What it was like in the Calais and Dunkirk refugee camps

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The first time I set foot in a refugee camp was in the autumn of 2015. It was a dismal and rainy day and we were in the port of Calais with NUT members (the former National Union of Teachers, now the NEU, National Education Union), and some refugees, protesting the disgusting treatment and neglect of the refugees that had arrived in France.

 

At the end of the protest, we packed up and started our preparation for the crossing of the channel, back home. However before we left, we saw the refugees that had joined us, all leaving, and all walking in the same direction. I remember my dad saying, “they’re going ‘home'”. We followed them, knowing we would, in a couple of minutes, end up in the Calais Jungle. But what we experienced was far from what any media outlet had ever covered.

 

It was like stepping into an under developed country, despite the fact that we were in modern day France. We were ankle deep in mud, and we had good walking boots on. A lot of people who had to live in these conditions were in sandals. The tents in which the refugees lived, were half sunken into the ground and the portaloos were unhygienic and unsuitable for any human being. Its impossible to describe the emotions and the physical appearance that came along with seeing the camps in real life. It was like nothing I had ever experienced. After this first visit, we joined a newly formed charity called Side By Side With Refugees, and started working with them to do our bit and help in any way possible.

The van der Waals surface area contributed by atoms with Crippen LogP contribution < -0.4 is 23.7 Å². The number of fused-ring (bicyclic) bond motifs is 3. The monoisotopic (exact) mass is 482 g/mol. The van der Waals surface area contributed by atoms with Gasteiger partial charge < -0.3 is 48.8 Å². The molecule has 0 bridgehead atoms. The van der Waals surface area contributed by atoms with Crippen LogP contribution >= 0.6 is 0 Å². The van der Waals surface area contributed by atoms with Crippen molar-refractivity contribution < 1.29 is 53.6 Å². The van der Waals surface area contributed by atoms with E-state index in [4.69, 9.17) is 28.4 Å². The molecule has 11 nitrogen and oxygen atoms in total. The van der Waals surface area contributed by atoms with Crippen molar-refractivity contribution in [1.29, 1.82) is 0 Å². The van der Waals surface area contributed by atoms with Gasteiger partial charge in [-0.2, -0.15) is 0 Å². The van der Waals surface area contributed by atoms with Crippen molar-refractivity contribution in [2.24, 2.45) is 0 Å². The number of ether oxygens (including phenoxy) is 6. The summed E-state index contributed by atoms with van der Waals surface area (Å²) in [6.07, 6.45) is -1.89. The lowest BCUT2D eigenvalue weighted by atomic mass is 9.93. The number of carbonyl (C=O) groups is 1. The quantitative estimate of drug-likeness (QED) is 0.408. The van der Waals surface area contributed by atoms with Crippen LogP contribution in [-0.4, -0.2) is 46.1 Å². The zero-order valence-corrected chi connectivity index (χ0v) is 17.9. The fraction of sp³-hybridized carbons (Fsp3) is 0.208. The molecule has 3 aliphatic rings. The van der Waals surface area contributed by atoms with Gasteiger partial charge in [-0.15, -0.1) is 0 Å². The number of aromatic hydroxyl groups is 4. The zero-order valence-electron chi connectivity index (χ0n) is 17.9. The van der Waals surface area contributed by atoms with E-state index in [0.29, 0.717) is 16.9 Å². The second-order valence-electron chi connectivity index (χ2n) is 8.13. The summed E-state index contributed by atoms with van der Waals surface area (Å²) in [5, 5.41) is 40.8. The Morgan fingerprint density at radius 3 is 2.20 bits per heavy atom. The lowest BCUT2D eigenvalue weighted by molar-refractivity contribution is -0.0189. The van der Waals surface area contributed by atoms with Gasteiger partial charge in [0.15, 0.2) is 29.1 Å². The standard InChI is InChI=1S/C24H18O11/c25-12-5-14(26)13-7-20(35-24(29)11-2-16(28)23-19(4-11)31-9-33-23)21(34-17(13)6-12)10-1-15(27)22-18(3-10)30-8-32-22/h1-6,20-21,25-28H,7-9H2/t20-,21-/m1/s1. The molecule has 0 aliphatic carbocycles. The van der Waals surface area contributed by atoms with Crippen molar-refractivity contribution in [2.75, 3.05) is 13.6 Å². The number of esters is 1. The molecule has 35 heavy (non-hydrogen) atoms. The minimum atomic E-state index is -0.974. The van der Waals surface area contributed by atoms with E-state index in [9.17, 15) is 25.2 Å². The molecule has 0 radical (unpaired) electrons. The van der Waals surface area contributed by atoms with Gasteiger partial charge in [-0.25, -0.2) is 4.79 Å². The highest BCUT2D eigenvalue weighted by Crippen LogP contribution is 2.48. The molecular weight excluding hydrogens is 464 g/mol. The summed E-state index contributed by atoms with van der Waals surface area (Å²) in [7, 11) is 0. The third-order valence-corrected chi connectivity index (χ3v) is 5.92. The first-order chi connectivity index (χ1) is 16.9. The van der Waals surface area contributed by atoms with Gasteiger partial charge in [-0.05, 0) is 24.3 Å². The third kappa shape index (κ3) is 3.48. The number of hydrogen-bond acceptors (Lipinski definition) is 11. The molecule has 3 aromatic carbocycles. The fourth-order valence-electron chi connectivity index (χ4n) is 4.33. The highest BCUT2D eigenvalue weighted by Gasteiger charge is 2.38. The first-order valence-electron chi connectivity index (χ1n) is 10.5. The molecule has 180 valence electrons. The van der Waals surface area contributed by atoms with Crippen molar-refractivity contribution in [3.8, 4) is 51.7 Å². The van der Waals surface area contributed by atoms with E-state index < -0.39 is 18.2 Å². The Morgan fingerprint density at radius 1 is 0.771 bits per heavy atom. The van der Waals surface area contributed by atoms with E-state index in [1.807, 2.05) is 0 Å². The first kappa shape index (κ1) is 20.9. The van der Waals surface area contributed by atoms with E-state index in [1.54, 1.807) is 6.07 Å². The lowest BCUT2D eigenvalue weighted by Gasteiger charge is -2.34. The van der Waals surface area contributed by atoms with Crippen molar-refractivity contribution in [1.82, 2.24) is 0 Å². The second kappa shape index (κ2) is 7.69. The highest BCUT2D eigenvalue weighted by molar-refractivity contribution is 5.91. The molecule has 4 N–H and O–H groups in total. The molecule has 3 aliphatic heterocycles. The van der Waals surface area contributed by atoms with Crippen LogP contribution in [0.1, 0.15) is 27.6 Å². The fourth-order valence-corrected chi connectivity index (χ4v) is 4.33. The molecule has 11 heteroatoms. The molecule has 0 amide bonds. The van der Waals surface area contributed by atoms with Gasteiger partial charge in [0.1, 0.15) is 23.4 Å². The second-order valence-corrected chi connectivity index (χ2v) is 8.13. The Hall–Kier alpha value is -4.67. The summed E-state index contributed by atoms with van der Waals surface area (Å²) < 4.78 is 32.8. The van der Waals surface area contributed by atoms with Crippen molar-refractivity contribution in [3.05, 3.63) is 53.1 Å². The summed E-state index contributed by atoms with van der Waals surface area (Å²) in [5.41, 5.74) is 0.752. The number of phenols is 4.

After several visits and convoys to these awful places, we realised that, despite the horrific conditions, there was a certain charm to these camps. There was a sense of community amongst despair. There were beautifully decorated restaurants (that served the most amazing fried chicken and rice I have ever had), a church, and several communal spaces for the refugees to gather, talk, drink tea and keep each other company. Every time I went, I felt complete hopelessness but their beautiful and beaming smiles instilled a hope in me that I didn’t think possible after seeing these horrible conditions.

 

The camps “improved” over time. The local governments did some work to make the conditions less awful for the inhabitants. This meant instead of tents, wooden shelters were constructed. Caravans were also brought in by charities who had beautifully decorated them. But of course, the camps were no where near habitable. The wooden sheds were often prone to fires and wooden structures, or structures of any kind, were quickly banned by the police. The sense of community that had once dominated these areas was quickly taken away as the majority of restaurants were demolished.